App helps officers during contacts with autism subjects
The officer created the app to prevent encounters from going wrong
By PoliceOne Staff
ST. PAUL, Minn. — A St. Paul officer’s new app is designed to help police officers get information about people with autism in the field to best prepare them for a smooth interaction.
Officer Robert Zink created the app last summer after an officer, who did not understand the teenager he was interacting with had autism, had a violent interaction, according to KMSP.
"After talking to some folks at the Autism Society, I thought to myself, ‘Man, I can use Tinder and go into a bar and know the person sitting three seats down wants to have a date with someone,” Zink told the news station. “‘Why can't I do that with someone on the spectrum?’”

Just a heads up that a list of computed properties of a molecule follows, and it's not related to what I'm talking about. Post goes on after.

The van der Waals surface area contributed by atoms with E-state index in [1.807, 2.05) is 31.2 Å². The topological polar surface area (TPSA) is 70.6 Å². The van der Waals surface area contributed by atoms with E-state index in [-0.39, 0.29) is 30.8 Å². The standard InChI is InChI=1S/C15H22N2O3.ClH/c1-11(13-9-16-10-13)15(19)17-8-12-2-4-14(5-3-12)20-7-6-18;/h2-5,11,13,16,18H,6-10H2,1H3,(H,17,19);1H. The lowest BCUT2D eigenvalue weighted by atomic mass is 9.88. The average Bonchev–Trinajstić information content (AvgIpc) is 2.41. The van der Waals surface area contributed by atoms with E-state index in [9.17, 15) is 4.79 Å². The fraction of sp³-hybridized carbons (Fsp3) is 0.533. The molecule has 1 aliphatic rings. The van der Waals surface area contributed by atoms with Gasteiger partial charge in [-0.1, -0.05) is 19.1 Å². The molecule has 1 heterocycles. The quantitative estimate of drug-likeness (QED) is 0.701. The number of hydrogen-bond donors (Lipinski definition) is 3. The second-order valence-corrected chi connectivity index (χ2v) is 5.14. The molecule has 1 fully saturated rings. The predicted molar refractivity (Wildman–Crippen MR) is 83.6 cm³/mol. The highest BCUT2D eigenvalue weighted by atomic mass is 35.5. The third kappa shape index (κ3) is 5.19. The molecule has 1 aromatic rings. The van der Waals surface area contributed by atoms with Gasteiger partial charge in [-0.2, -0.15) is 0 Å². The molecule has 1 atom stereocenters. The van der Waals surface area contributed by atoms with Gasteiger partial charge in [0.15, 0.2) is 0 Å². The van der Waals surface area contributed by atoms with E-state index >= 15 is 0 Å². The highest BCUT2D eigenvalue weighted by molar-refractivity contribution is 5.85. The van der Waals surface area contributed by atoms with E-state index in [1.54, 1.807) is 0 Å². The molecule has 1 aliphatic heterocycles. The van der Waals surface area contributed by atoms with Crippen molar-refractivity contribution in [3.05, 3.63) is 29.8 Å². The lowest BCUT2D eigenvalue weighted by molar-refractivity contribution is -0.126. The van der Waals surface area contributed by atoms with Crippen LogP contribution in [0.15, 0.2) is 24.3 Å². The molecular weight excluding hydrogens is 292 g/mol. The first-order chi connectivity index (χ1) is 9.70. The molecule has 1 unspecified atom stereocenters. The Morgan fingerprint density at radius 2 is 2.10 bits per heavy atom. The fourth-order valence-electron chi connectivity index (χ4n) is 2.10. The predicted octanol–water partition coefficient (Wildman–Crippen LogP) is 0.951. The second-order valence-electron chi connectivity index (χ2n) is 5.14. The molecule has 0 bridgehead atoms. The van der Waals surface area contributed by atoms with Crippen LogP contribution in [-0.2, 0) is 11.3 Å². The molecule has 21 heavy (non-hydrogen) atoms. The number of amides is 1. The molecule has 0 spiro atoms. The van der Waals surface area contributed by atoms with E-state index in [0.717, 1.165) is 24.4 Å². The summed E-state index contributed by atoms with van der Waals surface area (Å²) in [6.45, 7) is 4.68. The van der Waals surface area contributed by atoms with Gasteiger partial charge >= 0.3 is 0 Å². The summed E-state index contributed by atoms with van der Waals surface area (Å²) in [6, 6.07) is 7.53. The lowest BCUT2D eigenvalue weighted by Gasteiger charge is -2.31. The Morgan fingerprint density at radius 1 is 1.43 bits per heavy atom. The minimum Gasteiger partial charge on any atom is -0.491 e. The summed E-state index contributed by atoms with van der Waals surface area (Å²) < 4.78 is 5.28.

When an officer comes within 40 feet of an autistic individual, Vulnerable Individuals Technology Assisted Location Services (VITALS) uses Bluetooth to send a signal with information about an autistic person to an officer’s phone.
The app delivers basic information like their name and photo, but also tells the officer about the behavior that triggers the individual and how to calm them down.
“Even though with other devices, we might be able to track them much like a wolf or an animal or a bear, this is technology trying to get the right information to the right people at the right time,” spokesperson Steve Mase said.
VITALS is currently being tested by St. Paul officers.
Zink is aiming for a pilot program beginning next spring.